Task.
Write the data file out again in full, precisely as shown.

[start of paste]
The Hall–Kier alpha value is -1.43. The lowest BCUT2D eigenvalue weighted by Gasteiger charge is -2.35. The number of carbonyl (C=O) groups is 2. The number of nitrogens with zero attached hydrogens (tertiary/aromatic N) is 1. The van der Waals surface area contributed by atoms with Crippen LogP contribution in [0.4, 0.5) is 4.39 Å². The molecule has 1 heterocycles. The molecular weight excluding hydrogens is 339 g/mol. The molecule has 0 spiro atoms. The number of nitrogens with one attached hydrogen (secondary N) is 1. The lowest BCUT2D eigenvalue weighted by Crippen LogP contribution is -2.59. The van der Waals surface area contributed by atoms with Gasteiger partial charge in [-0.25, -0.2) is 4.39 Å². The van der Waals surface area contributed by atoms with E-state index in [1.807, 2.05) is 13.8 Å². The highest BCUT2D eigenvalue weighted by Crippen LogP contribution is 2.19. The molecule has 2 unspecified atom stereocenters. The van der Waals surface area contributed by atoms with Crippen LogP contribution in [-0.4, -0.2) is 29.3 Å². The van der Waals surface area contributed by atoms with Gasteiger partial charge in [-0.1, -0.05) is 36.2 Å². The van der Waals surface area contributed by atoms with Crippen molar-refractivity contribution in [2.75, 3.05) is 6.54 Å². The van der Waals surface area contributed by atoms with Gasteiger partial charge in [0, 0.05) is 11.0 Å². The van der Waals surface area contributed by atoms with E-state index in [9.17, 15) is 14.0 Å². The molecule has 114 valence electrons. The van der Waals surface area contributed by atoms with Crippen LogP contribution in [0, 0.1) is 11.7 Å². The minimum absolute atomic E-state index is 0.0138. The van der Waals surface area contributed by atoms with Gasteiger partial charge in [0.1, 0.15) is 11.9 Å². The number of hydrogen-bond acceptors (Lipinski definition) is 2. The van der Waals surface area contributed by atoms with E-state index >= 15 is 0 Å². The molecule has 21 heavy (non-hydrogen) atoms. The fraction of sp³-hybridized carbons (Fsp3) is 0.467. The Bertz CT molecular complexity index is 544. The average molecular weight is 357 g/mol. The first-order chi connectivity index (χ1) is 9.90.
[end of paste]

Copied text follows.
The Hall–Kier alpha value is -1.43. The lowest BCUT2D eigenvalue weighted by Gasteiger charge is -2.35. The number of carbonyl (C=O) groups is 2. The number of nitrogens with zero attached hydrogens (tertiary/aromatic N) is 1. The van der Waals surface area contributed by atoms with Crippen LogP contribution in [0.4, 0.5) is 4.39 Å². The molecule has 1 heterocycles. The molecular weight excluding hydrogens is 339 g/mol. The molecule has 0 spiro atoms. The number of nitrogens with one attached hydrogen (secondary N) is 1. The lowest BCUT2D eigenvalue weighted by Crippen LogP contribution is -2.59. The van der Waals surface area contributed by atoms with Gasteiger partial charge in [-0.25, -0.2) is 4.39 Å². The van der Waals surface area contributed by atoms with E-state index in [1.807, 2.05) is 13.8 Å². The highest BCUT2D eigenvalue weighted by Crippen LogP contribution is 2.19. The molecule has 2 unspecified atom stereocenters. The van der Waals surface area contributed by atoms with Crippen LogP contribution in [-0.4, -0.2) is 29.3 Å². The van der Waals surface area contributed by atoms with Gasteiger partial charge in [-0.1, -0.05) is 36.2 Å². The van der Waals surface area contributed by atoms with Crippen molar-refractivity contribution in [2.75, 3.05) is 6.54 Å². The van der Waals surface area contributed by atoms with Gasteiger partial charge in [0, 0.05) is 11.0 Å². The van der Waals surface area contributed by atoms with E-state index in [9.17, 15) is 14.0 Å². The molecule has 114 valence electrons. The van der Waals surface area contributed by atoms with Crippen LogP contribution in [0, 0.1) is 11.7 Å². The minimum absolute atomic E-state index is 0.0138. The van der Waals surface area contributed by atoms with Gasteiger partial charge in [0.1, 0.15) is 11.9 Å². The number of hydrogen-bond acceptors (Lipinski definition) is 2. The van der Waals surface area contributed by atoms with E-state index >= 15 is 0 Å². The molecule has 21 heavy (non-hydrogen) atoms. The fraction of sp³-hybridized carbons (Fsp3) is 0.467. The Bertz CT molecular complexity index is 544. The average molecular weight is 357 g/mol. The first-order chi connectivity index (χ1) is 9.90.